...hope for their future through loving care, food, clean water, shelter, clothing, and physical / spiritual / vocational training.

Come and Visit!!

Interested in visiting the Children's Village?  A process is required and we'd love to help you!  Click here to email our Okipe liaison on the island and learn more.

Video News


Okipe Greeting Cards - for sale!

Hot off the press! Hand made greeting cards crafted by the beautiful kids living at the Children's Village. Packages come in sets of 10. Order yours today! More information...


Time to Celebrate

We have had 32 new donors Join the Village since the start of this calendar year! With the new contributions and the continued giving from all of our donors, we have been able to increase the monthly amount given to Mme. Soliette from $9,600 to $10,200! This is great news!!

This brings us closer to the needed amount of $12,000 each month, but we are still not there yet. The next big goal for us to hit is to be able to increase to $10,800 by October 1, 2014. This means we need to raise an additional $600 in monthly support in the next 10 weeks in order to achieve this benchmark.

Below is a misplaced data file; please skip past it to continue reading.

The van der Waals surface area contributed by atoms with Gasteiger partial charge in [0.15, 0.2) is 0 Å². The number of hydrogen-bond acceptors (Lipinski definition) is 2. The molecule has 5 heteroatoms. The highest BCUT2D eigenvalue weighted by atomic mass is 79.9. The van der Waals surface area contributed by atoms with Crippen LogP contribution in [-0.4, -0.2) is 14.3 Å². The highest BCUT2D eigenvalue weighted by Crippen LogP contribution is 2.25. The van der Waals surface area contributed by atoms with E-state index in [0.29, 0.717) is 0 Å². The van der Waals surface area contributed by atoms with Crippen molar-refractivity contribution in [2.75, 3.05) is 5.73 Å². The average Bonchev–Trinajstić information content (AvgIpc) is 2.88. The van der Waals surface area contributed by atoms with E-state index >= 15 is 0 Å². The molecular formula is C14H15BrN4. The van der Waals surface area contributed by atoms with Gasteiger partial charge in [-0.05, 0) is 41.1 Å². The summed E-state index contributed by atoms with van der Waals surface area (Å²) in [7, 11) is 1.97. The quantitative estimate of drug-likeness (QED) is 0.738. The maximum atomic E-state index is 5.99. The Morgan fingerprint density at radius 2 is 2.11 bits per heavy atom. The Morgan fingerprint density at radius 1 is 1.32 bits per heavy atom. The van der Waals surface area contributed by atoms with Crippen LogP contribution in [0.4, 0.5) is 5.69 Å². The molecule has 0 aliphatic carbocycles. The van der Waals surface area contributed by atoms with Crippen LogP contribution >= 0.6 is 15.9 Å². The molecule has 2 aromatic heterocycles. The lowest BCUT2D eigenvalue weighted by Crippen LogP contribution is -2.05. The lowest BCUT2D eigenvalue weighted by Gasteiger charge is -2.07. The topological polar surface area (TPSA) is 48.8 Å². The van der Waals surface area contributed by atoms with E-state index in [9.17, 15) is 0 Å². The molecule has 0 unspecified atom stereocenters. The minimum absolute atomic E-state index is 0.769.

All we need is for 60 NEW people to commit to $10 per month. That's only $0.33 a day.

Are you already giving?? Can you help us find five people to sign up for $10 per month?

It's fast, it's easy, it's changing lives!!

Click HERE to sign up today!!


Professional Development Workshop

Last week, we had the opportunity to hold a professional development workshop for the professors at the Jesus Home for Children of La Gonave. In 2012, shortly after Okipe started, we asked the professors if they would be interested in any workshops or training. Almost all of them said no. Now that we have established a relationship and respect with the teachers, they are asking for more training! This just goes to show how important long lasting relationships within this co-op! Each day, we build more and more trust and respect with everyone involved in the Children's Village.

For this particular workshop, we focused on a couple things. We taught the professors about different learning styles and how some children learn best by listening, some by seeing and some by doing. All of us learn with a little of each style, but in Haiti, a majority of teaching comes through auditory and visual styles. Many people learn best when they are able to DO. Our brains remember information if we are able to practice concepts in all three learning styles.

The first day, we started with each teacher and presenter making a name map to introduce themselves and some things about them. This helped to break the ice, get to know each other, and also to give the professors an idea of something they could use in their own class.

Here, the professors are learning the importance of kinesthetic (active) learning. We were quick to show them that not only did they remember the concept better when taught this way, they also all had a lot of FUN! We made sure to remind them that it's okay (and good) to have fun in school!